Not so in the IPP. True, participants do have a single federal rule maker to address, but there are 55 states/territories, 310 cities, 570 Native American tribes and 3,242 counties that may, or may not, impact U.S. drone rulemaking. How can you get these organizations all moving in the same direction on drones? ASSURE can provide volumes of useful hard data to support impact limits for drone operations over people, but what hard research data can answer whether or not cities can zone drone operations like they do vehicular operations? Can test flights tell us the altitude at which aerial trespassing ends and federal airspace management begins?

There are some organizations that help harmonize local laws. Lawmakers often listen to the Uniform Law Commission—which drafts non-partisan legislation that multiple states can adopt—when making rules. The nation’s mayors take advice from the U.S. Conference of Mayors and county commissioners listen to the National Association of Counties. Native American tribes have been independent entities for thousands of years and, depending on the treaty they signed with the U.S. government, may be completely self-governing. Indeed, there is a reasonable legal argument that some tribes do not have to comply with FAA rules.

FAA UAS test sites provide safe airspace and resources to test, try out and verify new UAS standards.


So how do these disparate organizations work together to help make rules and standards? Let’s look at how they helped with one of the biggest roadblocks to commercial UAS operations: the prohibition of drone operations over people.

Research support to the operations over people rules is straightforward considering the massive safety and social issues involved when drones and people mix. The FAA followed a rational process to draft this rule. First, the FAA asked ASSURE to find out if there even was a problem with drones flying over people and, if there was, to define when the problem had serious consequences.

Because the FAA wanted to draft the ops over people rule quickly, they asked ASSURE to do a two-phase UAS ground impact study. The first phase devised a methodology to measure when drones impacting people would cause serious injury, and tests involved the same crash dummies used in automotive testing. This phase supported the FAA’s publicly proposed operations over people rule but, unfortunately, created controversy when the FAA’s draft drone impact measurement methodology was overly conservative.

Enter phase two of the ASSURE study, which thoroughly tested the first-phase impact methodology—but this time with actual human cadavers. The final ops over people rule is not out, but rumor has it the second phase of the ASSURE study directly convinced the FAA to make changes to its draft impact methodology. That is precisely how it is supposed to work.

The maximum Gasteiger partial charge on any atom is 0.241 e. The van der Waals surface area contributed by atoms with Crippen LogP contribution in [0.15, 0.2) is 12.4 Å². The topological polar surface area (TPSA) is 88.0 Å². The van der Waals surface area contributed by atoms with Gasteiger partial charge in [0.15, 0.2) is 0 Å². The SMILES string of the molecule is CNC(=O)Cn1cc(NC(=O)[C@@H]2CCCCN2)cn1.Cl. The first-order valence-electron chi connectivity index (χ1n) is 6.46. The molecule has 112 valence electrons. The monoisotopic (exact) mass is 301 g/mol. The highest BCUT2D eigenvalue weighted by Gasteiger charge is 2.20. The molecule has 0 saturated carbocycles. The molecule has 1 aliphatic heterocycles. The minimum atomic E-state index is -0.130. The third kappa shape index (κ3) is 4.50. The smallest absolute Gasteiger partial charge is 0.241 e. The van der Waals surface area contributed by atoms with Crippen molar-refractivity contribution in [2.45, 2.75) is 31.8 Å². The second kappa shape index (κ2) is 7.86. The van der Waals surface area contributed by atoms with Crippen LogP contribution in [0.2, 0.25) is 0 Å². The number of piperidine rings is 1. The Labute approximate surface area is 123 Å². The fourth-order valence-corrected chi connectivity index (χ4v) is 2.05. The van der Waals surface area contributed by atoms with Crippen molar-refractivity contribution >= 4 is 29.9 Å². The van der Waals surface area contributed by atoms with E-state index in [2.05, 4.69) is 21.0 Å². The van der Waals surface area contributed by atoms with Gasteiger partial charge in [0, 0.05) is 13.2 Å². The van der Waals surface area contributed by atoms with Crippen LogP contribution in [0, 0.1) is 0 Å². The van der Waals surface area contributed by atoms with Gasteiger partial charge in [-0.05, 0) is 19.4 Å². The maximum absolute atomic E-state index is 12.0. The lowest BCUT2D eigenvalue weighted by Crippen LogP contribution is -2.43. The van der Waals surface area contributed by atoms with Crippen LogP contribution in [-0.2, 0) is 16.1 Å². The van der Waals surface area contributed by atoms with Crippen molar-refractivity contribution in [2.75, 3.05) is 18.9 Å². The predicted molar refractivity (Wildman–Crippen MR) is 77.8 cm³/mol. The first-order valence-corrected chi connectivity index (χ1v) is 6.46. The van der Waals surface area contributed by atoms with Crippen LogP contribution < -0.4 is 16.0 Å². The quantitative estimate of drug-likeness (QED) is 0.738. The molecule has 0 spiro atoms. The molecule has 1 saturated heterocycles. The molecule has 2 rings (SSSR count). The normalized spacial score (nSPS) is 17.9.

Once the ASSURE UAS ground impact research showed drone impact was a problem, the FAA made it clear operators would need mitigating measures to reduce the risk of serious injury in a drone-human collision. At this point, ASTM became engaged to developed industry standards for the most likely mitigating measure—drone parachutes. However, unlike the FAA’s role in regulation—which is to state broad performance-based standards drones must comply with to fly over people—ASTM had the much more difficult task of getting industry to agree on how to comply with those standards.

Enter NPUASTS. The good folks in North Dakota quickly approached ASTM and offered their services to both test drone parachute standards as ASTM developed them and then test system compliance with the completed standards. This was a perfect use of a UAS Test Site; not to do basic impact research or to gauge public response to drones over people, but to actually fly drones in a test environment and provide hard engineering data to the folks writing drone standards.

The FAA did not need ASSURE research to tell it that public acceptance of drones over people would be an issue, or that harmonizing state, local and tribal responses to drone operations would be a massive challenge. Enter the IPPs to begin the interesting part of drone rulemaking where test, research and engineering data in general has no impact. Or does it?


Unfortunately, the first round of the IPP was not around long enough to fully answer the big questions about what state, local and tribal governments’ optimum role should be in drone regulation, but they darned sure made some interesting approaches to the problem.

The participating IPP government sites went at the problem from two directions—one approach assumed state, local and tribal drone regulation was a must and the other assumed that rational federal drone rules would obviate the need for state, local and tribal regulation.

Teams from both schools of thought rolled up their sleeves and thoroughly engaged their communities with interesting, but inconclusive, results. The high-UAS-profile Choctaw Nation of Oklahoma, for example, knew that the delicate relationship between the federal government and some of our Native American tribes would require hard data to convince their audiences that drones are for good and not just another annoyance—or worse, not another surveillance tool.